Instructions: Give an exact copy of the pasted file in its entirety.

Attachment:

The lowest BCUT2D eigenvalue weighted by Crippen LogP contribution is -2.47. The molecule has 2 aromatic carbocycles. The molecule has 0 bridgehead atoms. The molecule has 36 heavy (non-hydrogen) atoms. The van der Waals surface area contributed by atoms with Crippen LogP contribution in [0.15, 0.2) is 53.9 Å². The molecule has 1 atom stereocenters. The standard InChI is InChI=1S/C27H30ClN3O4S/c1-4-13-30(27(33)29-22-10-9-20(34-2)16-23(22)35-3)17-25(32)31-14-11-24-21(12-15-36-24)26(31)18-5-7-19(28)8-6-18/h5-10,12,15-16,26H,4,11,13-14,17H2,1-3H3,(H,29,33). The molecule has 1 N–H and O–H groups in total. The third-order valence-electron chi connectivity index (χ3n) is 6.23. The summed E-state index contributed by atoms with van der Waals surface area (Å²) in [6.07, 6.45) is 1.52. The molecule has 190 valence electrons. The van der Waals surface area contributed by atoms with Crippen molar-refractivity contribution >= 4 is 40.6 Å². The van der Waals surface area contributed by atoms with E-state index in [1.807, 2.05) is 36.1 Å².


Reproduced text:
The lowest BCUT2D eigenvalue weighted by Crippen LogP contribution is -2.47. The molecule has 2 aromatic carbocycles. The molecule has 0 bridgehead atoms. The molecule has 36 heavy (non-hydrogen) atoms. The van der Waals surface area contributed by atoms with Crippen LogP contribution in [0.15, 0.2) is 53.9 Å². The molecule has 1 atom stereocenters. The standard InChI is InChI=1S/C27H30ClN3O4S/c1-4-13-30(27(33)29-22-10-9-20(34-2)16-23(22)35-3)17-25(32)31-14-11-24-21(12-15-36-24)26(31)18-5-7-19(28)8-6-18/h5-10,12,15-16,26H,4,11,13-14,17H2,1-3H3,(H,29,33). The molecule has 1 N–H and O–H groups in total. The third-order valence-electron chi connectivity index (χ3n) is 6.23. The summed E-state index contributed by atoms with van der Waals surface area (Å²) in [6.07, 6.45) is 1.52. The molecule has 190 valence electrons. The van der Waals surface area contributed by atoms with Crippen molar-refractivity contribution >= 4 is 40.6 Å². The van der Waals surface area contributed by atoms with E-state index in [1.807, 2.05) is 36.1 Å².